Carrying Your Training Load
by Sue Aquila
If you have followed along all these years, you have watched my journey from a back of the pack triathlete to a Kona qualifier and finisher. How did I get from there to here?
I had to learn to carry my load in training. Training load or work is a combination of intensity and volume. The safest way to learn to carry your load is to manipulate the amount (volume) of training you are completing. The off season is a great time to experiment with your training load.
Try the following (not all at the same time!) this winter:
Learning to carry your load is about more than just knocking out your workouts. Learning to carry your load requires you to develop the following skills:
Your first step in succeeding in carrying your load is to make a commitment to the load. Tell your family, tell your friends, tell your coworkers and post it on social media. Social guilt is a very effective way to achieve your goals.
The second step is to recruit your training partners near and far to join you. Set up a Google Doc that everyone can use to post their completion of each workout. One year, I signed up 100+ people near and far to join me! It was great fun and highly motivating (a few lives were changed too!).
The final step in learning to carry your load requires you to develop the life skills necessary to train big. This is the the most important part! You will soon find out if you get enough sleep, eat properly and recover well. Big focused training turns poor choices into glaring errors that can’t be ignored.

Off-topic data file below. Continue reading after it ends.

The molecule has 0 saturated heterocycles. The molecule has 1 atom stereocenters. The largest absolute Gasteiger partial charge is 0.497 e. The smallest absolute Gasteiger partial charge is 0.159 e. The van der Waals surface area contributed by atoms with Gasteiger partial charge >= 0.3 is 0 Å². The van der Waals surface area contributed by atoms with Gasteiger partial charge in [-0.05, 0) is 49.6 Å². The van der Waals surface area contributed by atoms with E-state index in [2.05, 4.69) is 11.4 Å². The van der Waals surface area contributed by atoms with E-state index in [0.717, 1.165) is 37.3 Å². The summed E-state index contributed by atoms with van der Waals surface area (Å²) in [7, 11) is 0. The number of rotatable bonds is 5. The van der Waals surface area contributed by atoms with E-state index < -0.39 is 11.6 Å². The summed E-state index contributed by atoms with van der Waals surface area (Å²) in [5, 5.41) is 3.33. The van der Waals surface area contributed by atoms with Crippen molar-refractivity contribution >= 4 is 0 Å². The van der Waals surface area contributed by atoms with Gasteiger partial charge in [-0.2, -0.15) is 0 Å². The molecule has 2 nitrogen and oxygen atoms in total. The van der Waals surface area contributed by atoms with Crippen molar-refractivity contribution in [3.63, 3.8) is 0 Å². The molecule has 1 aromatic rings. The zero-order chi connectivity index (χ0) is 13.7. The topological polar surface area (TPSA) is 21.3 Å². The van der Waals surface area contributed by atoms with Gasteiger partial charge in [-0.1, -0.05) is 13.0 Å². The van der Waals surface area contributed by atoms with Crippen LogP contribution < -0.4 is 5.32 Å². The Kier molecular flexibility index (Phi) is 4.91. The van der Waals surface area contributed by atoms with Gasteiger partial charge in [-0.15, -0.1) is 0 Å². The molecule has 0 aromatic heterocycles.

Carrying a big load in one sport does not mean you neglect your other sports. This is part of learning the balance of training. You can do 30 days of running while continuing to swim and cycle. The key is to keep touching all the sports while focusing on one.
To get my dreams, I had to choose to carry my load. Is it time to pick up your load today?
Endurance Corner is kicking off a two week virtual swim camp next week via Facebook. All are welcome to participate. Daily workouts for both IM and 70.3 distances will be provided. You can join here.
Sue started her triathlon journey with a 50lb weight loss and continues as a Kona qualifier. As a successful entrepreneur, she believes that, “You can run your business like your training and your training like your business!” As a coach (USAT Certified), she helps athletes to develop success in all areas of their lives: family, health and work. She blogs regularly at fewoman.com. You can find her on Twitter @fewoman.